The Central Board of Indirect Taxes and Customs (CBIC) has issued several GST notifications on the 3rd of April 2020, providing relief to all types of taxpayers. While doing so, one of the announcements for due date extension that put a more substantial blanket to cover various compliance has also listed down some exceptions.
The CGST Notification number 35/2020 dated the 3rd of April 2020 states that the time limit for completing any GST compliance gets extended if it falls due between the 20th of March 2020 and the 29th of June 2020. Such a time limit will be extended until the 30th of June 2020. We may refer to the duration between the 20th of March 2020 and the 29th of June 2020 as the relief period. The notification applies to any action to be taken by both the taxpayer as well as the tax officer under the GST law.
It gives an extension for the filing of an appeal, and replying or responding to any GST notice issued before the 20th of March 2020 where such time limit expires during the relief period. It also extends the last date for making an application or submitting a report or a document or filing of any GST return under the GST Act, which falls due during the relief period.
However, there is a list of exceptions given in the notification. It covers Chapter IV of the CGST Rules dealing with the determination of the value of supply to levy GST.
The provisions of the CGST Act such as sections 10(3), 25, 27, 31, 37, 47, 50, 69, 90, 122, and 129 are also kept out of the scope of date extension benefit. The need to keep some provisions under the exception list is understandable, whereas certain others may be challenging for people facing hindrances. These include the requirement of making an application for the GST registration while not being able to arrange for necessary documents or face intermittent network connectivity.
Sections 25 and 27 of the CGST Act deal with the GST registration process for regular taxpayers and casual taxable persons, respectively. It says that if any person is liable to obtain GST registration, then he must apply within thirty days from the date he turns liable for registration. The situations may be such that the annual turnover exceeds the prescribed threshold limit, or the registration is mandatory under section 24. This time limit may expire during the relief period leaving such persons with no option but to apply for registration online.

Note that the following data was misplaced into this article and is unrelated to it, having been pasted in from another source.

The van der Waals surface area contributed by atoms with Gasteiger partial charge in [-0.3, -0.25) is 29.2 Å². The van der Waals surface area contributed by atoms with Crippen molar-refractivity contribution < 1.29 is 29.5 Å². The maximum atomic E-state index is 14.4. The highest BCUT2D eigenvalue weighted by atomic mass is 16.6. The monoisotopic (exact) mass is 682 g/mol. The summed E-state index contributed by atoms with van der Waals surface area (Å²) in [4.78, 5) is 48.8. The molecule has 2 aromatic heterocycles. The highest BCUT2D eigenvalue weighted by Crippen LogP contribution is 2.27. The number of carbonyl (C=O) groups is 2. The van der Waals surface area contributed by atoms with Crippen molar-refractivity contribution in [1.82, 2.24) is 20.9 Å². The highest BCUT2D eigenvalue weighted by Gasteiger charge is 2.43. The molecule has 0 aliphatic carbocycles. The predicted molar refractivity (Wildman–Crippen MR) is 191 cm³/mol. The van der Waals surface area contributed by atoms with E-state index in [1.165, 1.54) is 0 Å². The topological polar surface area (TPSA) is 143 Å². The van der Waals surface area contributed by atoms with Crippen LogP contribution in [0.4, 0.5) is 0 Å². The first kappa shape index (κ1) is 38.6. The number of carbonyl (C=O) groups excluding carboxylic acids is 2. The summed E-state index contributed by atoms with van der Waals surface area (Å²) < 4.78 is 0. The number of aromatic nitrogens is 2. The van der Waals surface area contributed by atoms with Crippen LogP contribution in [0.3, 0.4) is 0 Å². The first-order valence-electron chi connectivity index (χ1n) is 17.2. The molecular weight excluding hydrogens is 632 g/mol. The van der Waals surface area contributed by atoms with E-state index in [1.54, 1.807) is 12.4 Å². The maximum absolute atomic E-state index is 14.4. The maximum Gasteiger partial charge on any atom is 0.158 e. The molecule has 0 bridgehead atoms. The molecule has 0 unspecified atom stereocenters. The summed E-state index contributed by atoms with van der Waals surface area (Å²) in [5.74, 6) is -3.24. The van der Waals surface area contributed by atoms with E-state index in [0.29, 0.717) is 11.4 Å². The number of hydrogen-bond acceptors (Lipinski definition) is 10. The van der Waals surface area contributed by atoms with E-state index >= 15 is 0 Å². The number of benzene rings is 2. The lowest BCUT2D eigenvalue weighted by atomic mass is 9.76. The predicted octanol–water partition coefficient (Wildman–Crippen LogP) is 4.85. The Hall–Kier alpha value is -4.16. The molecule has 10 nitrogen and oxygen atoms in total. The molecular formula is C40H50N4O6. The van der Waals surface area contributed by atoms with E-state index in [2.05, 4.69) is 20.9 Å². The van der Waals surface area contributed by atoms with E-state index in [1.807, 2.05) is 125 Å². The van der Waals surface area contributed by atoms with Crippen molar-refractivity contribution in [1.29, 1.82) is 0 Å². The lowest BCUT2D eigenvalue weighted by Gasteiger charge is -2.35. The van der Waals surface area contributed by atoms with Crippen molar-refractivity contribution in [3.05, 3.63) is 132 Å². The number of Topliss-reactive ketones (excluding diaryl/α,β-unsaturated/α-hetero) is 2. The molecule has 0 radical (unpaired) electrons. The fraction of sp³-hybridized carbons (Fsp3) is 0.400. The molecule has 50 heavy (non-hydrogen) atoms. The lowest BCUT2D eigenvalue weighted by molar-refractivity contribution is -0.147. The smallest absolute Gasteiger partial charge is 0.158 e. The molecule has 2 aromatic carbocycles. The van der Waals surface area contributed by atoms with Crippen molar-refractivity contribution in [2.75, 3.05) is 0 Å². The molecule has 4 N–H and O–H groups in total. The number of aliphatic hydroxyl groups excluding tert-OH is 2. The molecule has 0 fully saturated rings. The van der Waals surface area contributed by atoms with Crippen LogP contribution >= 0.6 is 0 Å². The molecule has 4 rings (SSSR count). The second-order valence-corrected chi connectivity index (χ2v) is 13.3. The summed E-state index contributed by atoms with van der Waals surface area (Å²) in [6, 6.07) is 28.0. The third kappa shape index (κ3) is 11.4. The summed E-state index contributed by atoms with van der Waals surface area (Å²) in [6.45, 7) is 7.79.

A casual taxable person and a non-resident taxable person may also approach the authority for a 90-day registration to supply specific goods/services based on GST payment made in advance. Such validity can be further extended by obtaining permission from the tax authority. In case the validity expires during the relief period, it may be difficult for applicants to arrange for some documents from other authorities. It is due to a high probability that the lockdown maybe getting extended by more days.
Section 10(3) addresses the composition scheme. It states that a person may become ineligible to continue under the scheme if his annual turnover exceeds the upper limit of Rs 1.5 crore (or Rs 75 lakh in some states) during the financial year. The regular provisions will apply from the next day onwards. Hence, if anyone expects that their aggregate annual turnover exceeds the specified amount during the relief period, then they cannot continue under the composition scheme until the 30th of June 2020. They must comply with the provisions applicable to regular taxpayers.
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The extended time limit does not apply for issuing invoices or the e-way bills. The exception is justified for keeping the businesses operations intact during the relief period. Also, there is no grant of an overall extension to upload invoice information in form GSTR-1 within the 11th of every month. It is decided to allow up-to-date access to the GSTR-2A for other businesses functioning during the relief period. Still, the late fee has been separately waived off for any filing done after the due date but before the 30th of June 2020.
A similar move is made for GSTR-3B with interest applying for large taxpayers to a reduced extent in case of a fifteen-day delay. The rest of the provisions such as 47, 50, 69, 90, 122 and 129 are kept of scope to ensure discipline among the taxpayers during the relief period. These cover interest, late fee, penalty, confiscation, and the power to arrest to mention a few.
Hence, trade and businesses must be made aware of these exceptions, notably the GST registration, and ineligibility under the composition scheme. Otherwise, any delay in their actions can result in penalties.
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Annapoorna, popularly known as Anna, is an aspiring Chartered Accountant with a flair for GST. She spends most of her day Singing hymns to the tune of jee-es-tee! Well, not most of her day, just now and then.